* * * *
The land and sea seem to presuppose him. He came unto his own, and they received him. He marched always on the enemy at an angle, so as always to bring two men against one at the point of engagement.

A man not embarrassed by any scruples – and of a perception which did not suffer itself to be baulked or misled by any pretences of others, or any superstition, or any heat or haste of his own.

He asked counsel of no one.

“I have conducted the campaign without consulting anyone. I should have done no good, if I had been under the necessity of conforming to the notions of another person.”

He knew no impediments to his will. Woe to what thing or person stood in his way. He fought sixty battles. Each victory was a new weapon. My power would fall, were I not to support it by new achievements.
Conquest has made me what I am, and conquest must maintain me. He felt with every wise man that as much life is needed for conservation as for creation.

Before he fought a battle, Bonaparte thought little about what he should do in case of success, but a great deal about what he should do in case of a reverse of fortune.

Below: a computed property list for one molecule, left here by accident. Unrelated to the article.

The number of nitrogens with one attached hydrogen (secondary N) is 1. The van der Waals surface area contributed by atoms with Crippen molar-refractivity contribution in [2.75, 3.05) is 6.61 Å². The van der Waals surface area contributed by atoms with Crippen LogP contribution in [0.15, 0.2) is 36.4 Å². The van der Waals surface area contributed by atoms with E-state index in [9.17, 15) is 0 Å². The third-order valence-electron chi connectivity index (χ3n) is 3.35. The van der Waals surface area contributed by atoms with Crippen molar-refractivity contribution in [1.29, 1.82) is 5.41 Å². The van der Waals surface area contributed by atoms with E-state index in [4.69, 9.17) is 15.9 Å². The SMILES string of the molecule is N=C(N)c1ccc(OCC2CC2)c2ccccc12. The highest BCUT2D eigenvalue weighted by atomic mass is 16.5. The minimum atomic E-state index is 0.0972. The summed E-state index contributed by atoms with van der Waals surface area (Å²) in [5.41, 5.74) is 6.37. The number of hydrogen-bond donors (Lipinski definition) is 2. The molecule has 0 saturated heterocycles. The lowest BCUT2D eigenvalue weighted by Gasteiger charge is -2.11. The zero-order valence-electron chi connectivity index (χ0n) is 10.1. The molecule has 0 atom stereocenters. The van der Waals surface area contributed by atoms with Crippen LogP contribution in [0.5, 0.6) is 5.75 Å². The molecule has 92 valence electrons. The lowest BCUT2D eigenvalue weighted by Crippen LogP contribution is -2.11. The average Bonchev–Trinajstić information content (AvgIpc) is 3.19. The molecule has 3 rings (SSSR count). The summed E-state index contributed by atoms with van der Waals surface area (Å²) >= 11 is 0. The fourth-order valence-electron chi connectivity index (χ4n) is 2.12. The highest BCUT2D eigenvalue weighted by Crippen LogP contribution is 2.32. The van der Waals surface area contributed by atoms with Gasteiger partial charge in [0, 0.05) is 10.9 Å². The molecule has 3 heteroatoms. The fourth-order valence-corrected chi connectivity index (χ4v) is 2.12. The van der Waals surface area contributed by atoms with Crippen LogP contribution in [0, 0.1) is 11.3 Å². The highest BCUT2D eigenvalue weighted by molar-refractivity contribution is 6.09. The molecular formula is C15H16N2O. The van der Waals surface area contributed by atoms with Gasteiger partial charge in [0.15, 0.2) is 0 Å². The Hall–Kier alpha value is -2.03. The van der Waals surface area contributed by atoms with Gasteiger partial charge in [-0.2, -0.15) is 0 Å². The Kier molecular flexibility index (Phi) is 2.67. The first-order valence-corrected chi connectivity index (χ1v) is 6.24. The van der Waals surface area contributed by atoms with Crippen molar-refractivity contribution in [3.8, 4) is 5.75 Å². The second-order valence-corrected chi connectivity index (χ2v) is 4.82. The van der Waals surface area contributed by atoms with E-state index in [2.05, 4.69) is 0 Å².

To his Secretary:—
During the night, enter my chamber as seldom as possible. Do not awake me when you have any good news to communicate; with that there is no hurry. “But when you bring bad news, rouse me instantly, for then there is not a moment to be lost.

He directed to leave all letters unopened for three weeks and then observed with satisfaction how large a part of the correspondence had thus disposed of itself and no longer required an answer.

Napoleon’s power consists simply in the exercise of common sense on each emergency, instead of abiding by rules and customs.
The lesson he teaches is that which vigour always teaches – that there is always room for it.

To what heaps of cowardly doubts is not that man’s life an answer.

Bonaparte knew better than the society; and moreover, knew that he knew better.

The only defect of common folk is that they dare not trust their presentiments.

Bonaparte relied on his own sense, and did not care a bean for other people’s. The world treated his novelties just as it treats everybody’s novelties – made infinite objection; mustered all the impediments: but he snapped his fingers at their objections.